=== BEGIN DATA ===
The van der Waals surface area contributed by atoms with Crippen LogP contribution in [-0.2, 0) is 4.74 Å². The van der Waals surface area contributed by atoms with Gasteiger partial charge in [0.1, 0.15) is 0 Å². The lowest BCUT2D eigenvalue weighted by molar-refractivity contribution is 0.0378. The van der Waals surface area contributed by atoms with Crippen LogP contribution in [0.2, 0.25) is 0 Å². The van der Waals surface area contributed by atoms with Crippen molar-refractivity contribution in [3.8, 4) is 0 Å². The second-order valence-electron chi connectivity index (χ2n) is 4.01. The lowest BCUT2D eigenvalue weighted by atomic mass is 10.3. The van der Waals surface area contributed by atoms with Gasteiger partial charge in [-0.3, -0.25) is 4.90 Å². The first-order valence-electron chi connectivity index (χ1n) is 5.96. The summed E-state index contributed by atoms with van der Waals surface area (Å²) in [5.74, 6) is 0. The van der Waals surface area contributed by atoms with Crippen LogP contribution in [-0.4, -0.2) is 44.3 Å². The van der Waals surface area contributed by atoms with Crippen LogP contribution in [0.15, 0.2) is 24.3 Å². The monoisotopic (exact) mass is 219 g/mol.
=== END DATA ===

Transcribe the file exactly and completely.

The van der Waals surface area contributed by atoms with Crippen LogP contribution in [-0.2, 0) is 4.74 Å². The van der Waals surface area contributed by atoms with Gasteiger partial charge in [0.1, 0.15) is 0 Å². The lowest BCUT2D eigenvalue weighted by molar-refractivity contribution is 0.0378. The van der Waals surface area contributed by atoms with Crippen LogP contribution in [0.2, 0.25) is 0 Å². The van der Waals surface area contributed by atoms with Crippen molar-refractivity contribution in [3.8, 4) is 0 Å². The second-order valence-electron chi connectivity index (χ2n) is 4.01. The lowest BCUT2D eigenvalue weighted by atomic mass is 10.3. The van der Waals surface area contributed by atoms with Gasteiger partial charge in [-0.3, -0.25) is 4.90 Å². The first-order valence-electron chi connectivity index (χ1n) is 5.96. The summed E-state index contributed by atoms with van der Waals surface area (Å²) in [5.74, 6) is 0. The van der Waals surface area contributed by atoms with Crippen LogP contribution in [-0.4, -0.2) is 44.3 Å². The van der Waals surface area contributed by atoms with Crippen LogP contribution in [0.15, 0.2) is 24.3 Å². The monoisotopic (exact) mass is 219 g/mol.